1. Tirupur Kumaran: Kodi Kaatha Kumaran or Kumaran, the saviour of the national flag died from injuries sustained from a police assault on the banks of Noyyal River in Tiruppur during a protest march against the British government on January 11, 1932. At the time of his death, he was holding the flag of the Indian Nationalists, which had been banned by the British, which led him to get the moniker.
Aruna Asaf Ali: She was an Indian independence activist and she is widely remembered for hoisting the Indian National flag at the Gowalia Tank maidan in Bombay during the Quit India Movement, 1942. Post-Independence, she became Delhi's first Mayor.
Alluri Sitarama Raju: An Indian revolutionary, he led the Rampa Rebellion of 1922–24, during which a band of tribal people and other sympathisers fought in the border areas of the East Godavari and Visakhapatnam regions of Madras Presidency, in present-day Andhra Pradesh, against the British Raj. (Image: PIB)
Begum Hazrat Mahal: She rebelled against the British East India Company during the Indian Rebellion of 1857 and finally found asylum in Nepal where she died in 1879. She organised an army of women and placed Uda Devi as its commander. She actively took part in the revolt of 1857 against the Doctrine of Lapse under which Dalhousie wanted her to surrender Lucknow.
Peer Ali Khan: An Indian revolutionary and rebel, who participated in the Indian independence movement, he was given capital punishment for participating in the freedom struggle of 1857. Khan was a bookbinder by profession and he used to secretly distribute important leaflets, pamphlets and coded messages to freedom fighters.
Kamaladevi Chattopadhyay: She was the driving force behind the renaissance of Indian handicrafts, hand looms, and theater in independent India; and for upliftment of the socio-economic standard of Indian women by pioneering the co-operation. (Image: PIB)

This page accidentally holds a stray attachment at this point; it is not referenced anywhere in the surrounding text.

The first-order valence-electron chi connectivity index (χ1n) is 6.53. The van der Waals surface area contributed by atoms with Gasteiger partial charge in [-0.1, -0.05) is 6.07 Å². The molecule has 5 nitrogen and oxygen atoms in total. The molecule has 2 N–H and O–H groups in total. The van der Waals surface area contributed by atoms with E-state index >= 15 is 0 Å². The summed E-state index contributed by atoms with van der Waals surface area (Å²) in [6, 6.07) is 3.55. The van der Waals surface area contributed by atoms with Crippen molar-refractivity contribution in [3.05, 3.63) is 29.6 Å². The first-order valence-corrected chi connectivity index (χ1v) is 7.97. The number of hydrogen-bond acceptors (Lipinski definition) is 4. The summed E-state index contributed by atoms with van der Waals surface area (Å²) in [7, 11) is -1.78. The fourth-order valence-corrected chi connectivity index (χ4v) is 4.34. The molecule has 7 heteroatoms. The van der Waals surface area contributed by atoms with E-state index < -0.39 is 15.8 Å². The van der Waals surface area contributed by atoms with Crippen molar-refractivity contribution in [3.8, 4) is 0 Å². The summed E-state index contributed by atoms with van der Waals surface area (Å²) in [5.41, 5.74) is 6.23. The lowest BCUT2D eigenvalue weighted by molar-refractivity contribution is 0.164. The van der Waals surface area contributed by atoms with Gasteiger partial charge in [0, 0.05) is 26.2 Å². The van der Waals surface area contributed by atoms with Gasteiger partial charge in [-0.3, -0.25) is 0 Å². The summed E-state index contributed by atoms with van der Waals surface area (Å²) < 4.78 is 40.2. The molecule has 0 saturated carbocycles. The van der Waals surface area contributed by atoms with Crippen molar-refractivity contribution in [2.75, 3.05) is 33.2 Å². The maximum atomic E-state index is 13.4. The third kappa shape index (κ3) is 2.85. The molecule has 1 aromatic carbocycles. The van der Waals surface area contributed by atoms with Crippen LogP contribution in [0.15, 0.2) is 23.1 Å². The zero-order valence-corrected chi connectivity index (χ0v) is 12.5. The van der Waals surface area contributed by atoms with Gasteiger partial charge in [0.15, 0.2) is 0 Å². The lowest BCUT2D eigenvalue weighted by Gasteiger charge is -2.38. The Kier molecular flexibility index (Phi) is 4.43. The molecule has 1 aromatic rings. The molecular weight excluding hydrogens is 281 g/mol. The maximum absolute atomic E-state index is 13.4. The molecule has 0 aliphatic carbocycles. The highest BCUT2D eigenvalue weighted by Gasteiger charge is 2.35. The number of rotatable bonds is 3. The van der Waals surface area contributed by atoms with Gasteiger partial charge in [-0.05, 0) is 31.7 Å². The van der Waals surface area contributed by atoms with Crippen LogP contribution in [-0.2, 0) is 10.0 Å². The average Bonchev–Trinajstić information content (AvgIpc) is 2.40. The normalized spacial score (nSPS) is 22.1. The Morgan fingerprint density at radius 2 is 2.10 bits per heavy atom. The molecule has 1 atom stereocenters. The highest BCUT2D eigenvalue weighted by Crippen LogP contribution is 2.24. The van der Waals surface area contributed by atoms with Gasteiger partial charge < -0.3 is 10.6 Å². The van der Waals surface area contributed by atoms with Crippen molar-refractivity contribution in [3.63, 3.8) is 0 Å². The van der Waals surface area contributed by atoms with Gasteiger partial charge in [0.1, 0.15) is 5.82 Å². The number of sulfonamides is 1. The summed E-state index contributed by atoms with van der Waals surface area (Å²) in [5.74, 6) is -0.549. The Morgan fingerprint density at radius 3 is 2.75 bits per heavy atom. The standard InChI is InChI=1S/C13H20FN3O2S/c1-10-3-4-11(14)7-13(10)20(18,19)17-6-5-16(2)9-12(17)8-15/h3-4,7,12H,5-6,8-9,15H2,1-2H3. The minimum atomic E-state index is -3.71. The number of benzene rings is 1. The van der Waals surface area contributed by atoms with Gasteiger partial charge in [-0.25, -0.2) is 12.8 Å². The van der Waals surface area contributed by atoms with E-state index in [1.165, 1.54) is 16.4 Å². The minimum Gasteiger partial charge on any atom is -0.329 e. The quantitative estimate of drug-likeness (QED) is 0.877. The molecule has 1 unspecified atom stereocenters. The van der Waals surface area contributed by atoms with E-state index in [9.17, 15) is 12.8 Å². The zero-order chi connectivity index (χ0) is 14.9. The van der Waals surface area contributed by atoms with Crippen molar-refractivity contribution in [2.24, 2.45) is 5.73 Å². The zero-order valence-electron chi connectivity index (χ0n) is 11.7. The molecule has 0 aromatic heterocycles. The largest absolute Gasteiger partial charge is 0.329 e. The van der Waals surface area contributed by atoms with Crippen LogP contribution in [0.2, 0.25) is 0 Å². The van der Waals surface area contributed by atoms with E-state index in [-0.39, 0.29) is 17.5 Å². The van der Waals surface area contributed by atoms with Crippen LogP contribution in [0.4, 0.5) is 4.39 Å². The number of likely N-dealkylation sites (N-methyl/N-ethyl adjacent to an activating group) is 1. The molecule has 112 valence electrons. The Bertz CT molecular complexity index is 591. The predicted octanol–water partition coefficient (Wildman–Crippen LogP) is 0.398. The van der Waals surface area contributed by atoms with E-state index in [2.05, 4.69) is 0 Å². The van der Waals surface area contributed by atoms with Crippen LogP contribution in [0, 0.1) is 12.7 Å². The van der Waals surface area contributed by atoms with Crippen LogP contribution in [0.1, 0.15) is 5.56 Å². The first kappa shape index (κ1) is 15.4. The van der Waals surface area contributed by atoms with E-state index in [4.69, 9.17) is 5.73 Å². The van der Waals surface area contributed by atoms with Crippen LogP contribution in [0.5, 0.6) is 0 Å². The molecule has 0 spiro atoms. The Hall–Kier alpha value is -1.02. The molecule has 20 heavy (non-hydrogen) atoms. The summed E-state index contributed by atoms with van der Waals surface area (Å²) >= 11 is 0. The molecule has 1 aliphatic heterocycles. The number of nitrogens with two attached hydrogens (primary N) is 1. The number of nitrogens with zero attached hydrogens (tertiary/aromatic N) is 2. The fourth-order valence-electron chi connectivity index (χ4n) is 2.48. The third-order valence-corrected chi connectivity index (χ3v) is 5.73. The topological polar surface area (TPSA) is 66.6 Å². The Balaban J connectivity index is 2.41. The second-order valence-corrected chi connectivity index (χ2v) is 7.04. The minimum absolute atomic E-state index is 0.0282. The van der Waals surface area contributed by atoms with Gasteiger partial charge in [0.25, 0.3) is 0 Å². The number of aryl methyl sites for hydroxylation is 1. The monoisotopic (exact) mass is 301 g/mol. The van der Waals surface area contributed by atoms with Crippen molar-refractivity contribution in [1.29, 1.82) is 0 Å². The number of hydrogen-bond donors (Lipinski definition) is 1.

Surya Sen: A Bengali Indian revolutionary, he is best remembered for leading the 1930 Chittagong armoury raid in Chittagong in British India. Surya Sen was known for recruiting a group of young and passionate revolutionaries known as the Chittagong group including Anant Singh, Ganesh Ghosh and Lokenath Baul, who fought against the British stationed in Chittagong.
Lakshmi Sahgal: She was an officer of the Indian National Army, and the Minister of Women's Affairs in the Azad Hind government. Sahgal is commonly referred to in India as "Captain Lakshmi", a reference to her rank when taken prisoner in Burma during the Second World War.
Rani Gaindinliu: She was a Naga spiritual and political leader who led a revolt against British rule in India. Gaidinliu was arrested in 1932 at the age of 16, and was sentenced to life imprisonment by the British rulers. She was released in 1947 after India's independence, and continued to work for the upliftment of her people.
Matangini Hazra: Affectionately known as Gandhi Buri, Bengali for old lady Gandhi, she was shot dead by the British Indian police in front of the Tamluk Police Station on September 29, 1942. Earlier, in 1932, she took part in the Civil Disobedience movement and was arrested for breaking the Salt Act.